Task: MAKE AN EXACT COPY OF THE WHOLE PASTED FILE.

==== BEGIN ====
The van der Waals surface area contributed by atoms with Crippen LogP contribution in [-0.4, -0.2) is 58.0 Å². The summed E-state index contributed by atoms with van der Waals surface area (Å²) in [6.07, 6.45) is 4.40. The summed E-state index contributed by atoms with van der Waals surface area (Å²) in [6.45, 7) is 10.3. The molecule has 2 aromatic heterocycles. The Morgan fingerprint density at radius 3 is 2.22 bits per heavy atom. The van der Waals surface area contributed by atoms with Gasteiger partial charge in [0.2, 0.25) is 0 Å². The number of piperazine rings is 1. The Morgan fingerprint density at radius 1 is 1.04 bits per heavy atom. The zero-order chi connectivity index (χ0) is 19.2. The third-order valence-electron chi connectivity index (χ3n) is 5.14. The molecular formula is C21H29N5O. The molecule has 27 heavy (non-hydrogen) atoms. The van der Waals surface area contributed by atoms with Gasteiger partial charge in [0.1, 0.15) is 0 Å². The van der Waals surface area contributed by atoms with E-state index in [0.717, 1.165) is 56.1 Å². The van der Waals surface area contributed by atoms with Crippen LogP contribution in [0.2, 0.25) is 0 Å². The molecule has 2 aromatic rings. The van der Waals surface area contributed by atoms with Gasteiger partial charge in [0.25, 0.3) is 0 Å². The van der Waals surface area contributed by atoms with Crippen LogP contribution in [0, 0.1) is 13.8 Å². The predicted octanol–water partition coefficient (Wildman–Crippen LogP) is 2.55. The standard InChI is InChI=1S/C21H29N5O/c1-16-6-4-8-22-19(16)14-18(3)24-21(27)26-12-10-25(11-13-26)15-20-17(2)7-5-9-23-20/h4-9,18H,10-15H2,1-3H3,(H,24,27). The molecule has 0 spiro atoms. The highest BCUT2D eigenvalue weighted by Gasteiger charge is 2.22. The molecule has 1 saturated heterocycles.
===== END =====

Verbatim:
The van der Waals surface area contributed by atoms with Crippen LogP contribution in [-0.4, -0.2) is 58.0 Å². The summed E-state index contributed by atoms with van der Waals surface area (Å²) in [6.07, 6.45) is 4.40. The summed E-state index contributed by atoms with van der Waals surface area (Å²) in [6.45, 7) is 10.3. The molecule has 2 aromatic heterocycles. The Morgan fingerprint density at radius 3 is 2.22 bits per heavy atom. The van der Waals surface area contributed by atoms with Gasteiger partial charge in [0.2, 0.25) is 0 Å². The number of piperazine rings is 1. The Morgan fingerprint density at radius 1 is 1.04 bits per heavy atom. The zero-order chi connectivity index (χ0) is 19.2. The third-order valence-electron chi connectivity index (χ3n) is 5.14. The molecular formula is C21H29N5O. The molecule has 27 heavy (non-hydrogen) atoms. The van der Waals surface area contributed by atoms with Gasteiger partial charge in [0.1, 0.15) is 0 Å². The van der Waals surface area contributed by atoms with E-state index in [0.717, 1.165) is 56.1 Å². The van der Waals surface area contributed by atoms with Crippen LogP contribution in [0.2, 0.25) is 0 Å². The molecule has 2 aromatic rings. The van der Waals surface area contributed by atoms with Gasteiger partial charge in [0.25, 0.3) is 0 Å². The van der Waals surface area contributed by atoms with Crippen LogP contribution in [0, 0.1) is 13.8 Å². The predicted octanol–water partition coefficient (Wildman–Crippen LogP) is 2.55. The standard InChI is InChI=1S/C21H29N5O/c1-16-6-4-8-22-19(16)14-18(3)24-21(27)26-12-10-25(11-13-26)15-20-17(2)7-5-9-23-20/h4-9,18H,10-15H2,1-3H3,(H,24,27). The molecule has 0 spiro atoms. The highest BCUT2D eigenvalue weighted by Gasteiger charge is 2.22. The molecule has 1 saturated heterocycles.